Filter Aids

Filter aids as well as flocculants are employed to improve the filtration characteristics of hard-to-filter suspensions. A filter aid is a finely divided solid material, consisting of hard, strong particles that are, en masse, incompressible. The most common filter aids are applied as an admix to the suspension. These include diatomaceous earth, expanded perlite, Solkafloc, fly ash, or carbon. Filter aids build up a porous, permeable, and rigid lattice structure that retains solid particles and allows the liquid to pass through. These materials are applied in small quantities in clarification or in cases where compressible solids have the potential to foul the filter medium.

Filter aids may be applied in one of two ways. The first method involves the use of a precoat filter aid, which can be applied as a thin layer over the filter before the suspension is pumped to the apparatus. A precoat prevents fine suspension particles from becoming so entangled in the filter medium that its resistance becomes exces-sive. In addition it facilitates the removal of filter cake at the end of the filtration cycle. The second application method involves incorporation of a certain amount of the material with the suspension before introducing it to the filter. The addition of filter aids increases the porosity of the sludge, decreases its compressibility, and reduces the resistance of the cake. In some cases the filter aid displays an adsorption action, which results in particle separation of sizes down to 0.1 ¡i. The adsorption ability of certain filter aids, such as bleached earth and activated charcoals, is manifest by a decoloring of the suspension's liquid phase. This practice is widely used for treating fats and oils. The properties of these additives are determined by the characteristics

FILTER AIDS are fine, chemically inert powders applied in both process and waste rnicrofiltrations to maintain high flow rates while giving brilliant clarity. For difficult separations this long-established technology is the economical way to produce high quality fluids and manageable solid residues. Examples of filter aids are:

DIATOMITE - Manufactured from either marine or fresh water deposits.

PERLITE - Low density, low crystalline silica grades suit a wide range of process, water and wastewater applications.

CELLULOSE - As fibrous precoat aids or where special chemical compatibilities are required cellulosebased additives achieves separations that would otherwise be difficult or impossible.

of their individual components. For any filter aid, size distribution and the optimal dosage are of great importance. Too low a dosage results in poor clarity; too great a dosage will result in the formation of very thick cakes. In general, a good filter aid should form a cake having high porosity (typically 0.85 to 0.9), low surface area, and good particle-size distribution. An acceptable filter aid should have a much lower filtration resistance than the material with which it is being mixed. It should reduce the filtration resistance by 67 percent to 75 percent with the addition of no more than 25 percent by weight of filter aid as a fraction of the total solids. The addition of only a small amount of filter aid (e.g., 5 percent of the sludge solids) can actually cause an increase in the filtration resistance. When the amount of filter aid is so small that the particles do not interact, they form a coherent structure, and resistance may be affected adversely.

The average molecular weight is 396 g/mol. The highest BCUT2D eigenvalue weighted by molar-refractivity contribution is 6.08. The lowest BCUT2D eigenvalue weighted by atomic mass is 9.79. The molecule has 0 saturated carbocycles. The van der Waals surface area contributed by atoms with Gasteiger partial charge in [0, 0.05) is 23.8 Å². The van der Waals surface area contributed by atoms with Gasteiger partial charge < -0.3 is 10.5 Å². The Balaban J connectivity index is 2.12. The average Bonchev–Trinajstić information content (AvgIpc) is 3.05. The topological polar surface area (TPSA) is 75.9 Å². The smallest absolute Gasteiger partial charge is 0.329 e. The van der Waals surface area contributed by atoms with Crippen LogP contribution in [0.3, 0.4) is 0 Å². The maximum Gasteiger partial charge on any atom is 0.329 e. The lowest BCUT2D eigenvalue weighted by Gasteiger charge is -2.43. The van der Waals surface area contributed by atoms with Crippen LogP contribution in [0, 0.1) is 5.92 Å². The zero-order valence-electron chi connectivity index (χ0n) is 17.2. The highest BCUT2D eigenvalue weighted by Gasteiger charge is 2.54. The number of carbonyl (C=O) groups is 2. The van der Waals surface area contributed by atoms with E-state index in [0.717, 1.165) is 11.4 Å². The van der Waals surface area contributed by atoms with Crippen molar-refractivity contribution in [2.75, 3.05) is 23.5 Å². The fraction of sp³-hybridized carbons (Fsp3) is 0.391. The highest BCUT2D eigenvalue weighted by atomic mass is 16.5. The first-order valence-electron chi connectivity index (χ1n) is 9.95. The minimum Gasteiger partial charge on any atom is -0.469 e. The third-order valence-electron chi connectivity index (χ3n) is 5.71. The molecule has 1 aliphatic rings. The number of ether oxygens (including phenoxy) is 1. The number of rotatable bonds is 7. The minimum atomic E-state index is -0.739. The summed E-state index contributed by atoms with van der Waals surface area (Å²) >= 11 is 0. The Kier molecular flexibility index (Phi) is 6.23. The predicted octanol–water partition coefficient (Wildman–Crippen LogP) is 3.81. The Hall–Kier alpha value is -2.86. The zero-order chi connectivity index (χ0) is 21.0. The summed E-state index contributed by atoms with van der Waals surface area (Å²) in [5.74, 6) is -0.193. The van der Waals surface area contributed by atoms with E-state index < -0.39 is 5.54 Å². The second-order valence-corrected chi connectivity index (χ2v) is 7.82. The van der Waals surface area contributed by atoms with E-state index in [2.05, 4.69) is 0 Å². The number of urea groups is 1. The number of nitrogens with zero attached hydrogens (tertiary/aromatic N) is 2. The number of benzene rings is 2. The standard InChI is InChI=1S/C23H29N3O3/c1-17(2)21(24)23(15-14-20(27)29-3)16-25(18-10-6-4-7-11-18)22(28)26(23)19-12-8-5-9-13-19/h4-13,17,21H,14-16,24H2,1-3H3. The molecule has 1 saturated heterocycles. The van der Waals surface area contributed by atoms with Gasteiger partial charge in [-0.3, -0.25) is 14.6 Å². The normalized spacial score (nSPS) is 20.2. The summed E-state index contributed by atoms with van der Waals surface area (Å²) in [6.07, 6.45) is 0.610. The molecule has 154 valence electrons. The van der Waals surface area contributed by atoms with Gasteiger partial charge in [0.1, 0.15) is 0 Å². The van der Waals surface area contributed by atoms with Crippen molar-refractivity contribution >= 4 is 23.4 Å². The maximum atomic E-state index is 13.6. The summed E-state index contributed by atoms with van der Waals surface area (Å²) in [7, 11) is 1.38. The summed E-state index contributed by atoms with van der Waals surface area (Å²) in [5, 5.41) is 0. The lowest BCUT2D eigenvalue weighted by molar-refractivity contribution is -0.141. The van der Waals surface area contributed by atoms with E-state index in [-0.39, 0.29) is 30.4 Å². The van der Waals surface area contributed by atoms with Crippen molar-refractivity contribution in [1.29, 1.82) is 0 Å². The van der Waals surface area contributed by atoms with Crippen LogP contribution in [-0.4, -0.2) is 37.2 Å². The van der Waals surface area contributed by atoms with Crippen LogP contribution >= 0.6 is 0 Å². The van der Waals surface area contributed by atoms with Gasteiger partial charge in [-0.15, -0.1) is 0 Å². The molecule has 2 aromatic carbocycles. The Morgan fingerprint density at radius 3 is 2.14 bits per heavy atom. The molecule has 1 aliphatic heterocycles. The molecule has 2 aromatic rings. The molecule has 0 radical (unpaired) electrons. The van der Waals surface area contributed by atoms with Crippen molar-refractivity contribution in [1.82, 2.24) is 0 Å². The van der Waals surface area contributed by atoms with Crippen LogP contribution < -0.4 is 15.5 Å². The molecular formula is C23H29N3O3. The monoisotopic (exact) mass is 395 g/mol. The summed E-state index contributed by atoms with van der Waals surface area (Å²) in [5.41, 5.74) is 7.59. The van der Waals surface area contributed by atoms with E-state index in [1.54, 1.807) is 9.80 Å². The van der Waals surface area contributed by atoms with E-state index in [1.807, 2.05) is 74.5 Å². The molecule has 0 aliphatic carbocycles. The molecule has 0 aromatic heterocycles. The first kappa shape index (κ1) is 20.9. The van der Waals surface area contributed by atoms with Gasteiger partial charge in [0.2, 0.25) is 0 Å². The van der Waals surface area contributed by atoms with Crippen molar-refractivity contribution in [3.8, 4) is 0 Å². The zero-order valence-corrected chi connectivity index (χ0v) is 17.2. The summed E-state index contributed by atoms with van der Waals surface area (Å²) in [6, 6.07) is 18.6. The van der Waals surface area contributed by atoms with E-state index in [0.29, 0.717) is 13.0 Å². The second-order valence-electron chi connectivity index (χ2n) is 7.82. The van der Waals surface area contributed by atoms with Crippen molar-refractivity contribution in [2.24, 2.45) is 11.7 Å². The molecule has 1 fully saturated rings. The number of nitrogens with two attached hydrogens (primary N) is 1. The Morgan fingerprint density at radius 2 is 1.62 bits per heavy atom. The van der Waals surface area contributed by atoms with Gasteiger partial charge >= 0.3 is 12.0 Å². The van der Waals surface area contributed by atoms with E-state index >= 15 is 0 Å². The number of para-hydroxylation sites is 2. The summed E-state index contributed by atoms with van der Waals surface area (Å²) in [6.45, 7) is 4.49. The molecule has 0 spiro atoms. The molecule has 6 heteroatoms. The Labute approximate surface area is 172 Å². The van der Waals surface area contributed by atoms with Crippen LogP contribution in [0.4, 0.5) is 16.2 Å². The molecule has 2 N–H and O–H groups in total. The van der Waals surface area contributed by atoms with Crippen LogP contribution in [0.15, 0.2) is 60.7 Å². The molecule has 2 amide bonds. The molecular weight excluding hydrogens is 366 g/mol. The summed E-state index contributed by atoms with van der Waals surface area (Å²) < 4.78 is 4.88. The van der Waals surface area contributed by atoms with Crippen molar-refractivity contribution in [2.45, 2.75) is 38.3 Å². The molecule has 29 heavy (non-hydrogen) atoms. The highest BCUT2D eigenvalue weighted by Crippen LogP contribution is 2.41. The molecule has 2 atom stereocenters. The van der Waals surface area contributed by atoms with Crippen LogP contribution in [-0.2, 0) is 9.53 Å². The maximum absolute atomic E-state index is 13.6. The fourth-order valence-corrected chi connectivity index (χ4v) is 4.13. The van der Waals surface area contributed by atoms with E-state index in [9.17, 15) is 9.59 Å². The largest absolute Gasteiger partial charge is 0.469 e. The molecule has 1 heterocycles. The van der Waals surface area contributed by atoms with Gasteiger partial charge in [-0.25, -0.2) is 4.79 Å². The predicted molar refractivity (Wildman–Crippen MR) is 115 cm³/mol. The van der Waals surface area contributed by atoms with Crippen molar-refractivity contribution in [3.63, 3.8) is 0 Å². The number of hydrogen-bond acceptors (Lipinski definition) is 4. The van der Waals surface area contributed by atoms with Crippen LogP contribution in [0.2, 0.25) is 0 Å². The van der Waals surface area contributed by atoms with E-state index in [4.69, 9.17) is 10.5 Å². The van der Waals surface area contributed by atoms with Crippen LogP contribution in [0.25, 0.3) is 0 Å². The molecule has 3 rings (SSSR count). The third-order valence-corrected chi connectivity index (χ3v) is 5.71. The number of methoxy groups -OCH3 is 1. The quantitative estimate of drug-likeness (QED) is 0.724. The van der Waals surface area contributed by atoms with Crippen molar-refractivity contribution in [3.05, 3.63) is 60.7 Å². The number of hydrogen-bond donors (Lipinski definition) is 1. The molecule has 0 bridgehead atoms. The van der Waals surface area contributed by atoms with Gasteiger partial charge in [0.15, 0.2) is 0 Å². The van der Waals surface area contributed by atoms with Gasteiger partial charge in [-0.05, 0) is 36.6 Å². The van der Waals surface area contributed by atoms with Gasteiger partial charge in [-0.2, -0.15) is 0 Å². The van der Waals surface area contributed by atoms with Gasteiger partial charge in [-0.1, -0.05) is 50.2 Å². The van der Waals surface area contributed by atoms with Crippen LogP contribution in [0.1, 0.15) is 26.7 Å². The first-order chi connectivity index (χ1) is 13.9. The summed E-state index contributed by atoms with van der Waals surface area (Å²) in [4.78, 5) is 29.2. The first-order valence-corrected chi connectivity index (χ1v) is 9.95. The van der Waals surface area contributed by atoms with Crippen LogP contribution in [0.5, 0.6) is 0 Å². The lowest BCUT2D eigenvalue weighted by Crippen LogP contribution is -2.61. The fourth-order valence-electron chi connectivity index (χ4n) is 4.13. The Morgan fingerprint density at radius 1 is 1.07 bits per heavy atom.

Filter aids are evaluated in terms of the rate of filtration and clarity of filtrate. Finely dispersed filter aids are capable of producing clear filtrate; however, they contribute significantly to the specific resistance of the medium. As such, applications must be made in small doses. Filter aids comprised of coarse particles contribute considerably less specific resistance; consequently, a high filtration rate can be achieved with their use. Their disadvantage is that a muddy filtrate is produced.

The optimum filter aid should have maximum pore size and ensure a prespecified filtrate clarity. Desirable properties characteristics for the optimum filter aid include:

1. The additive should provide a thin layer of solids having high porosity (0.85 to 0.90) over the filter medium's external surface. Suspension particles will ideally form a layered cake over the filter aid cake layer. The high porosity of the filter aid layer will ensure a high filtration rate. Porosity is not determined by pore size alone. High porosity is still possible with small size pores.

2. Filter aids should have low specific surface, since hydraulic resistance results from frictional losses incurred as liquid flows past particle surfaces. Specific surface is inversely proportional to particle size. The rate of particle dispersity and the subsequent difference in specific surface determines the deviations in filter aid quality from one material to another. For example, most of the diatomite species have approximately the same porosity; however, the coarser materials experience a smaller hydraulic resistance and have much less specific surface than the finer particle sizes.